Pelletier Medel | Interview - Issue #3
- Pelletier Medel -
27 - Cree Métis & Mexican
Which culture or sub-culture did you grow up in? More Traditional Indigenous, Traditional Mexican, Chicano/Lowrider, Reservation, or More American-esque? Or a different culture/sub-culture?
For the first eight years of my life, I grew up in Escondido with my mixed Mexican family, but after my parents separated, we moved to Canada to live with my grandparents in the city of Calgary in a very white dominated community. Every summer I would go to Saskatchewan to stay with my great Granny Agnes Pelletier whom I get my name from. She taught me all the traditions and skills like quilting and baking of our cree Métis heritage. My aunty shala also moved to Calgary and taught me how to Jig and finger weave Métis sashes. She also encouraged me to continue diving into my heritage that I craved to know more but struggled to find the supports. I had the privilege of working in a non profit organizations partnered along side the 3 reservation surrounding the city where I found connections and elders to further my discovery of my people. As of this summer I am now back in California, plunged back into my Mexican culture and family and loving that I get to celebrate where I come from.
What are your favorite parts of that culture and community?
My heart is storytelling. It’s what connects people, encourages, vulnerability, and breaks down barriers. Both my cultures have the tradition of oral teachings, and passing down knowledge and wisdom. I’ve seen the power of stories within my community and culture being able to share our stories of struggle, but also triumphs. while colonization has fought to assimilate, and silence our beauty, languages and the colourful people we are, our resiliency is strong. Bright and bold like the Color’s of our regalia or traditional clothing. Of course my cultures have amazing food but it’s also the food that brings family and communities together. I loved growing up and helping in the kitchen, watching my Abuela make tamales and my Kokum’s make Bannock.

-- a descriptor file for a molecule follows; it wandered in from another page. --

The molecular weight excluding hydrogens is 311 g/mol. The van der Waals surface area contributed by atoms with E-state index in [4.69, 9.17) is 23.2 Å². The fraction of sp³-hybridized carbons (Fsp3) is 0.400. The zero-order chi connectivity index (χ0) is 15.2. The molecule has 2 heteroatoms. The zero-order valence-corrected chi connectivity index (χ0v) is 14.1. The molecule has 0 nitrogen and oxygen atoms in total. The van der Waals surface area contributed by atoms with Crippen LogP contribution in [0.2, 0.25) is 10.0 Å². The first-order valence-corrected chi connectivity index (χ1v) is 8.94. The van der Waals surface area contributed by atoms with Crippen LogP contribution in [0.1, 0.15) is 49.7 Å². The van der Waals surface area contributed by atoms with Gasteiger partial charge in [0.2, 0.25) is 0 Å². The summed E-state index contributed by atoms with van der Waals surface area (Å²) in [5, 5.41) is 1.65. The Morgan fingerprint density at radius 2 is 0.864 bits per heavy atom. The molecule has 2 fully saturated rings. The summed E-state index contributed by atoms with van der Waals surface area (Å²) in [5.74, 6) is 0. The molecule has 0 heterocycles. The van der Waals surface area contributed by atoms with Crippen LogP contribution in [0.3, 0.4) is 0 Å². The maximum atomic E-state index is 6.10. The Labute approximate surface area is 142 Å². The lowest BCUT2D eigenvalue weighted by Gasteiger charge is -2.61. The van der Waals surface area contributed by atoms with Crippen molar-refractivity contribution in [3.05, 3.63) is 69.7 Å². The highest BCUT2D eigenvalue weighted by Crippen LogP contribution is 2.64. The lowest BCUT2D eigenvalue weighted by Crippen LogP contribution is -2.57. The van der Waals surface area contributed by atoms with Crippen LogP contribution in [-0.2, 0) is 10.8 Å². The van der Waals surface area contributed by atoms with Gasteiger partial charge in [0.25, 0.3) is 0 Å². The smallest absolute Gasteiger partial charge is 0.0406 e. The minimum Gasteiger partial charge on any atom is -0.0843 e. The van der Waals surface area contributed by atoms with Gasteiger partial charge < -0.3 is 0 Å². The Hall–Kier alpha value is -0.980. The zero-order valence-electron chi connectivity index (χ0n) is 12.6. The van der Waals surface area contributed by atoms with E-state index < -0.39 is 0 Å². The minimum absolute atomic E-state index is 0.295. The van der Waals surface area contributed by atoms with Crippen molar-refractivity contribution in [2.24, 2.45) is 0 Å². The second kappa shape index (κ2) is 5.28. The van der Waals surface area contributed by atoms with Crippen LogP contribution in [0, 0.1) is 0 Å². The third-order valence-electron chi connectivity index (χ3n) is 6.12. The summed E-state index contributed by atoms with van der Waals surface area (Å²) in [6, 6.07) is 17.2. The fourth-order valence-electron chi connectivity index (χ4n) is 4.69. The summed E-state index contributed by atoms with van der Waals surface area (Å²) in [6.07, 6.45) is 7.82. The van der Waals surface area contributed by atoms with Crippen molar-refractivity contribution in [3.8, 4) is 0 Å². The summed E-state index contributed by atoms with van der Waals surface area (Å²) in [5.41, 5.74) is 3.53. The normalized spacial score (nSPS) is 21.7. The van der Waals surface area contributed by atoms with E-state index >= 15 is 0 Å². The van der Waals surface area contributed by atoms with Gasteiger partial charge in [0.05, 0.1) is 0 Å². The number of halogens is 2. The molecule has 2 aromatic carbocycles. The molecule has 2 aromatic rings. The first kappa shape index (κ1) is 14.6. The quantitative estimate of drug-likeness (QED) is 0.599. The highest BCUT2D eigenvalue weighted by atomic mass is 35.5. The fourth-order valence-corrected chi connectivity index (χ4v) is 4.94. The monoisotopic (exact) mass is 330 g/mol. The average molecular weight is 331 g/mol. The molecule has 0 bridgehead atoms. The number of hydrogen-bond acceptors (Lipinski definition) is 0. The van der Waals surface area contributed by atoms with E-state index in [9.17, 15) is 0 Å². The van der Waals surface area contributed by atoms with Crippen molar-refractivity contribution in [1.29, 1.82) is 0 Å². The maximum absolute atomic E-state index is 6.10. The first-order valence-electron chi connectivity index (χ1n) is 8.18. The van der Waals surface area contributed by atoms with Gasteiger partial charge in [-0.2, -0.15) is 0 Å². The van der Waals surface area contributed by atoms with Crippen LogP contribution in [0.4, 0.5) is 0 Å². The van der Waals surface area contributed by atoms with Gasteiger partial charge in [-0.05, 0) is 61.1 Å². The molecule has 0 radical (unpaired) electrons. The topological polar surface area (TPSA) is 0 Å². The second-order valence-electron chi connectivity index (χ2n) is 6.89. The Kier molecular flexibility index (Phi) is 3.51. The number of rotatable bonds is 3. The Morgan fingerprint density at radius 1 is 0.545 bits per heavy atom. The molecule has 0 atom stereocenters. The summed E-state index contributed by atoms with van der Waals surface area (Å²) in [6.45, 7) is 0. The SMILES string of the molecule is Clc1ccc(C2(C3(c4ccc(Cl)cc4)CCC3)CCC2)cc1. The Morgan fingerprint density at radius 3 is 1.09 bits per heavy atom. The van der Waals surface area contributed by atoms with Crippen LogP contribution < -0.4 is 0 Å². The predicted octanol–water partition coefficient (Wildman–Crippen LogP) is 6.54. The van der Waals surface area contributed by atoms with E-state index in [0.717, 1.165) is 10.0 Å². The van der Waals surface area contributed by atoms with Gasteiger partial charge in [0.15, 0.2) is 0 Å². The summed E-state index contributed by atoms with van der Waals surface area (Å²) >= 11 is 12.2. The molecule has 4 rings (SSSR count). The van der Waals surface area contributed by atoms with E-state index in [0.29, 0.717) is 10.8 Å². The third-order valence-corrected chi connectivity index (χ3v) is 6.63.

How did growing up in that culture effect your current style, and point of view of life?
For a while, I was lost. the transition of moving away from one culture to another, but having to suppress that culture living in a white community and not feeling accepted, and then wanting to discover my culture, but not having the means or resources with the support left me feeling isolated. Which led me to want to hide my style was very much black or dark clothing, or whatever would make me fit in and not stand out. But while on this path of discovery of my beautiful cultures, I’ve learned to embrace colour to be loud and proud of where I come from. I wear my ribbon skirts as a sign of resiliency and strength of indigenous women. Bright colours emphasize my Latino in need of traits. No longer am I hiding. I wear dresses and skirts highlighting my femininity. Our styles and Color’s tell stories. I want my outside to reflect the free and proud woman I am! This is me!
As an adult now, have you learned about other Indigenous or Mexican sub-cultures?